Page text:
Ethical Dilemmas at the Heart of Risk Management and Governance

Chief Financial Officers (and in some cases, Chief Risk Officers) are unique, in that apart from the Chief Executive Officer they are the only corporate officers who have a direct reporting relationship to the Board of Directors (usually via the board’s audit and risk committee).

Over a long career, I have repeatedly seen how this reporting relationship creates a recurring ethical dilemma for CFOs and CROs.

In today’s rapidly changing world, corporate failure rates are high, CEOs' average tenure is shrinking, and many of them are powerfully incentivized (via their compensation package and the threat posed by activist investors) to deliver rising returns to investors over short time horizons.

At the individual level, this combination of factors increases the likelihood that they will fall into any number of cognitive traps, including wishful thinking, overconfidence, and reduced tolerance for doubt and dissent.

At the group level, research has shown that heightened uncertainty increases human beings’ desire to conform to the views of the group, and to give greater weight to others’ views than their own private information. In other words, the situation many companies find themselves in today militate against CEOs hearing dissenting views from many, if not most, members of their team.

Under such circumstances, CFOs and CROs can easily find themselves caught between their duties to honestly assess the risks facing a company, and to report them to the board, and the painful realization that doing so may not be in the best interest of their relationship with the CEO and career prospects.

Given these factors, the risk governance role of a board’s non-executive directors is critical. However, to play it effectively they also must overcome two challenges.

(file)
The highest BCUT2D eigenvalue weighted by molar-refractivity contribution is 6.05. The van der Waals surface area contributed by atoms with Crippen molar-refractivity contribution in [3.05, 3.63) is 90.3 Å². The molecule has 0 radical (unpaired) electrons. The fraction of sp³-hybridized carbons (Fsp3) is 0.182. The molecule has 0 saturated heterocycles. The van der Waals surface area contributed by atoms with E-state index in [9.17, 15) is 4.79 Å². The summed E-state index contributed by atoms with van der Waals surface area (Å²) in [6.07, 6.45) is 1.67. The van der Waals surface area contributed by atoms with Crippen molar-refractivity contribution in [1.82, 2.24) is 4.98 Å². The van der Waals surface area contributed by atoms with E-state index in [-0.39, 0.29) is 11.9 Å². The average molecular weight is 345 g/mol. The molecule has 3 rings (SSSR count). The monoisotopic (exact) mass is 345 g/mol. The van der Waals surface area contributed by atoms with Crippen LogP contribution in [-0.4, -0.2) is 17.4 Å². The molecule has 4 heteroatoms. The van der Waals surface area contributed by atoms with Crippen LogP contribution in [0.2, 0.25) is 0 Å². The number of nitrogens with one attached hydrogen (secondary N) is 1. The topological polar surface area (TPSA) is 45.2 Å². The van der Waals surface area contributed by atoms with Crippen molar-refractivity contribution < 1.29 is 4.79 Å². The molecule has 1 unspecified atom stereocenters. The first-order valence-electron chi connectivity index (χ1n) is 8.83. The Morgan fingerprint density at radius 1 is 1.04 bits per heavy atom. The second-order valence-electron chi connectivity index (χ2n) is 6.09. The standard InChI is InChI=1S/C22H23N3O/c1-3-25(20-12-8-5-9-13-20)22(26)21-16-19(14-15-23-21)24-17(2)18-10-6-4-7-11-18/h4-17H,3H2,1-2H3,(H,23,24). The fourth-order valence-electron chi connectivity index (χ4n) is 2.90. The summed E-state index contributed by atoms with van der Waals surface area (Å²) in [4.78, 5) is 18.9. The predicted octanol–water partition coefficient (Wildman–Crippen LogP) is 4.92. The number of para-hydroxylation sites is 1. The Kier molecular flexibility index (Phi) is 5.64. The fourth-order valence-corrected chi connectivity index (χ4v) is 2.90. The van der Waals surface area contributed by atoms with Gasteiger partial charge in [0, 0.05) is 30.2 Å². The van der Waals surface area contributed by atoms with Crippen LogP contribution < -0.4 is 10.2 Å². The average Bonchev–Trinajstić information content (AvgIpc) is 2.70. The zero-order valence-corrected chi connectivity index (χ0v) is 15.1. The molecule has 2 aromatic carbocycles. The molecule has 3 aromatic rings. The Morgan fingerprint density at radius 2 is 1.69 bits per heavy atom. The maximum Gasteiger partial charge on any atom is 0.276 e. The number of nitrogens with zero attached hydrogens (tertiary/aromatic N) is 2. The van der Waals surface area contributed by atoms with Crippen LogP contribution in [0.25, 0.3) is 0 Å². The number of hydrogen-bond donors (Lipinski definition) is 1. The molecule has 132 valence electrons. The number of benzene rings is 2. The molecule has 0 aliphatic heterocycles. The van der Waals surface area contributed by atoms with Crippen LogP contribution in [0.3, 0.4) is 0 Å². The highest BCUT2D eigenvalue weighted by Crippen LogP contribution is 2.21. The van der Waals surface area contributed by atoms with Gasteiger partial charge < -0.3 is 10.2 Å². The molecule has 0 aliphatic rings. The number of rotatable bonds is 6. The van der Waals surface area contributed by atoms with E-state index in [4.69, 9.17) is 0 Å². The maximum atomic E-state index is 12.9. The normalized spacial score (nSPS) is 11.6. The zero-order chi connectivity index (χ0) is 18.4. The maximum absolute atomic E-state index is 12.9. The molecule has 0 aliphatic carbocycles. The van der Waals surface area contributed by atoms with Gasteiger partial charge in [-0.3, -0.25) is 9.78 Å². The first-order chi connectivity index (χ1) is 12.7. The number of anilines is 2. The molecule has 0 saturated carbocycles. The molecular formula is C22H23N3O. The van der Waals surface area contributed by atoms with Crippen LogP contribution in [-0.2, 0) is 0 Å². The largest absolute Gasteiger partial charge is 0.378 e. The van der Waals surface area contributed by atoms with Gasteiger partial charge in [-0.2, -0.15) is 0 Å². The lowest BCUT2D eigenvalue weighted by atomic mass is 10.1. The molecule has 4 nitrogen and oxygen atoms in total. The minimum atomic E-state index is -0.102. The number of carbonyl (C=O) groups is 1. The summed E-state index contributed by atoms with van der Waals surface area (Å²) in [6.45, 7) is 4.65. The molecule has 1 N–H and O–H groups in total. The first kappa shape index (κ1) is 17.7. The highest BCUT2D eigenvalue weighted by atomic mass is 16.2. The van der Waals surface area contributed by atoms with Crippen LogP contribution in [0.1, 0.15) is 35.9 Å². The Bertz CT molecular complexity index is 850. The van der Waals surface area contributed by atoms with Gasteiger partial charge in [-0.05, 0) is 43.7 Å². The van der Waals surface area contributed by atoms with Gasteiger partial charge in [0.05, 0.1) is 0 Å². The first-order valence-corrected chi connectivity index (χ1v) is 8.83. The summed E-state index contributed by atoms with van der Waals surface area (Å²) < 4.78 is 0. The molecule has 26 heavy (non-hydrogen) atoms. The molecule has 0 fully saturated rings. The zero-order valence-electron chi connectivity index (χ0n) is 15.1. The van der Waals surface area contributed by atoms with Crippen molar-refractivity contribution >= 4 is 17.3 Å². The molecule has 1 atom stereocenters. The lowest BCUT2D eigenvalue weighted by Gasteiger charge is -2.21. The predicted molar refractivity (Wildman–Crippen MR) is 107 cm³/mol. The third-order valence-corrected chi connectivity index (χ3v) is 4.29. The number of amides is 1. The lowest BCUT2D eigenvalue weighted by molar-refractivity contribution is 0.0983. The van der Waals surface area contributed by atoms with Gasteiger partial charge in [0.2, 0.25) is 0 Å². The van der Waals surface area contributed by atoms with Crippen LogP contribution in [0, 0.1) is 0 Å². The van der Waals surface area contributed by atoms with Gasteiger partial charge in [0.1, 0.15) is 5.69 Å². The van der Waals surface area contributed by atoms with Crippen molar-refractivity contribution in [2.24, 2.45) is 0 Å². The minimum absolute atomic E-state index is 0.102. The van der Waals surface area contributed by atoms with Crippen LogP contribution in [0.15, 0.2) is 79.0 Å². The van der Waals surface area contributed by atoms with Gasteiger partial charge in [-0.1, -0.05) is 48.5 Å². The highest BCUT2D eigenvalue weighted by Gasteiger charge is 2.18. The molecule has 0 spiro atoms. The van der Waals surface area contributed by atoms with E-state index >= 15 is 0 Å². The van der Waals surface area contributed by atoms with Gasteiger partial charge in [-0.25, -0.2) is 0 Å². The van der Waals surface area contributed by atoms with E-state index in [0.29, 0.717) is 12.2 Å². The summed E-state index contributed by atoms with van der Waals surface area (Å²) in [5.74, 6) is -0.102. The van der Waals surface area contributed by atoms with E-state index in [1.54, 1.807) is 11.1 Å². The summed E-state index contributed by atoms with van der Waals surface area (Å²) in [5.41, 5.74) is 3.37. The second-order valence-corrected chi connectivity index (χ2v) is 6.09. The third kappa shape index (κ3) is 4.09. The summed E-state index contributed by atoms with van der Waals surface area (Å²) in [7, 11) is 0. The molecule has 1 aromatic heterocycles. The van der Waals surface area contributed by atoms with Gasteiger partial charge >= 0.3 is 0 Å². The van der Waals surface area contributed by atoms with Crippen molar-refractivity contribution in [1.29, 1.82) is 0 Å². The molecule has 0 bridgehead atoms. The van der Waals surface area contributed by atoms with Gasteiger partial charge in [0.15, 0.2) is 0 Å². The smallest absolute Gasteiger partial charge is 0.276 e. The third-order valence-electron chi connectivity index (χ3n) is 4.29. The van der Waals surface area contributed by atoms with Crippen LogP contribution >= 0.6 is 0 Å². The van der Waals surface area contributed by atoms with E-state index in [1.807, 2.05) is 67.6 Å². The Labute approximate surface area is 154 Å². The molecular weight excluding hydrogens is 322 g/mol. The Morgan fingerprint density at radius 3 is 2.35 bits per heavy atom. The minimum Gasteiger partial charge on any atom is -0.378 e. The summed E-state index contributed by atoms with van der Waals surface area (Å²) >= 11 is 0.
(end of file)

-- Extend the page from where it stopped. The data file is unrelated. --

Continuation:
The first is human beings’ natural cognitive difficulty when it comes to recognizing the importance of evidence that is absent – i.e., Sherlock Holmes’ dog that didn’t bark. Sometimes the most important red flags should be raised by what isn’t said in the CFO or CRO’s risk report to the board.

The second is perhaps even more difficult. Many non-executive directors have been corporate officers themselves, and appreciate what it feels like to be challenged by a board. Seeking to avoid conflict with a management team is natural desire for directors, until it becomes unavoidable (by which time it often comes too late). A director may also wish to avoid being seen by other directors as causing conflict on the board. And when uncertainty is high, the same group level pressures towards conformity operate on boards just as they do on management teams.

Thus the success or failure of risk management and governance processes often comes down to how CFOs, CROs, and non-executive directors resolve the ethical dilemmas they encounter at critical junctures in corporate history.

Critical Modeling Tradeoffs We Ignore at Our Peril

Having been present at the birth of VisiCalc and dawn of the electronic spreadsheet age, I’ve spent a lot of years working with many different modeling software programs. However, it wasn’t until I started to read research papers published by Dr. Francois Hemez from Los Alamos National Laboratory that I really understood the tradeoffs we face when creating and using quantitative models.

Hemez writes about the challenge of using models to simulate complex physical phenomena, including the effects of nuclear weapons. His critical insight is that there are inescapable tradeoffs between three metrics that are often used to judge the quality of a model.

The first is the extent to which a model can reproduce historical data.

The second metric is the extent to which a model's predictive accuracy is robust to different types of uncertainty. These include the correct structure of the model itself (e.g., the variables to include and the relationships between them); how best to represent the range of possible values for model variables; and the potential impact of irreducible sources of randomness.